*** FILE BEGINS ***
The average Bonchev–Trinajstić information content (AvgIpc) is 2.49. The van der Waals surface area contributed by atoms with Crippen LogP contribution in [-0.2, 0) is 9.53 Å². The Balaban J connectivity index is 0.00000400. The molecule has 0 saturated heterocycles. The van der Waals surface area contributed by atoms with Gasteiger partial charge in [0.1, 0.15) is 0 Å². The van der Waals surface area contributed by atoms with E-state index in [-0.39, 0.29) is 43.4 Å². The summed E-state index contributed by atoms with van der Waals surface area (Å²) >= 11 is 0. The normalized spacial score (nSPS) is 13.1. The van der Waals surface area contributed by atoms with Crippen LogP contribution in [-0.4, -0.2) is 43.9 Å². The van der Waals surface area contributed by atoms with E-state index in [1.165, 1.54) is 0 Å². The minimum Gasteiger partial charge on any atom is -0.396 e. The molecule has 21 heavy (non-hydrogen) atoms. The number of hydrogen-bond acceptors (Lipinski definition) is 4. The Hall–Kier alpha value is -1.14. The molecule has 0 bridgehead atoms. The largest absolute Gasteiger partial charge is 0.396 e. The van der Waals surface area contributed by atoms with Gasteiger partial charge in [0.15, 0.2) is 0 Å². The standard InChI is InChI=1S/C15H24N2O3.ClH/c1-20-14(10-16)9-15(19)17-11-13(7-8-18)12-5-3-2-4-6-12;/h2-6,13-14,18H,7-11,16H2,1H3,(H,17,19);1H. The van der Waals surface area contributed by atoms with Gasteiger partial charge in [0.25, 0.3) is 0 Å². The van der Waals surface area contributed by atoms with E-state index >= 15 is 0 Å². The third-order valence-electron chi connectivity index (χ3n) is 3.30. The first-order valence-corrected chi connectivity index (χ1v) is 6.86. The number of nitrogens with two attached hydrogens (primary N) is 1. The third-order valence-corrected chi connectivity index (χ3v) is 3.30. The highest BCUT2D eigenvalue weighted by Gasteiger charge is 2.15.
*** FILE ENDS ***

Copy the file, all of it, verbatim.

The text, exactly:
The average Bonchev–Trinajstić information content (AvgIpc) is 2.49. The van der Waals surface area contributed by atoms with Crippen LogP contribution in [-0.2, 0) is 9.53 Å². The Balaban J connectivity index is 0.00000400. The molecule has 0 saturated heterocycles. The van der Waals surface area contributed by atoms with Gasteiger partial charge in [0.1, 0.15) is 0 Å². The van der Waals surface area contributed by atoms with E-state index in [-0.39, 0.29) is 43.4 Å². The summed E-state index contributed by atoms with van der Waals surface area (Å²) >= 11 is 0. The normalized spacial score (nSPS) is 13.1. The van der Waals surface area contributed by atoms with Crippen LogP contribution in [-0.4, -0.2) is 43.9 Å². The van der Waals surface area contributed by atoms with E-state index in [1.165, 1.54) is 0 Å². The minimum Gasteiger partial charge on any atom is -0.396 e. The molecule has 21 heavy (non-hydrogen) atoms. The number of hydrogen-bond acceptors (Lipinski definition) is 4. The Hall–Kier alpha value is -1.14. The molecule has 0 bridgehead atoms. The largest absolute Gasteiger partial charge is 0.396 e. The van der Waals surface area contributed by atoms with Gasteiger partial charge in [0.15, 0.2) is 0 Å². The standard InChI is InChI=1S/C15H24N2O3.ClH/c1-20-14(10-16)9-15(19)17-11-13(7-8-18)12-5-3-2-4-6-12;/h2-6,13-14,18H,7-11,16H2,1H3,(H,17,19);1H. The van der Waals surface area contributed by atoms with Gasteiger partial charge in [0.25, 0.3) is 0 Å². The van der Waals surface area contributed by atoms with E-state index >= 15 is 0 Å². The third-order valence-electron chi connectivity index (χ3n) is 3.30. The first-order valence-corrected chi connectivity index (χ1v) is 6.86. The number of nitrogens with two attached hydrogens (primary N) is 1. The third-order valence-corrected chi connectivity index (χ3v) is 3.30. The highest BCUT2D eigenvalue weighted by Gasteiger charge is 2.15.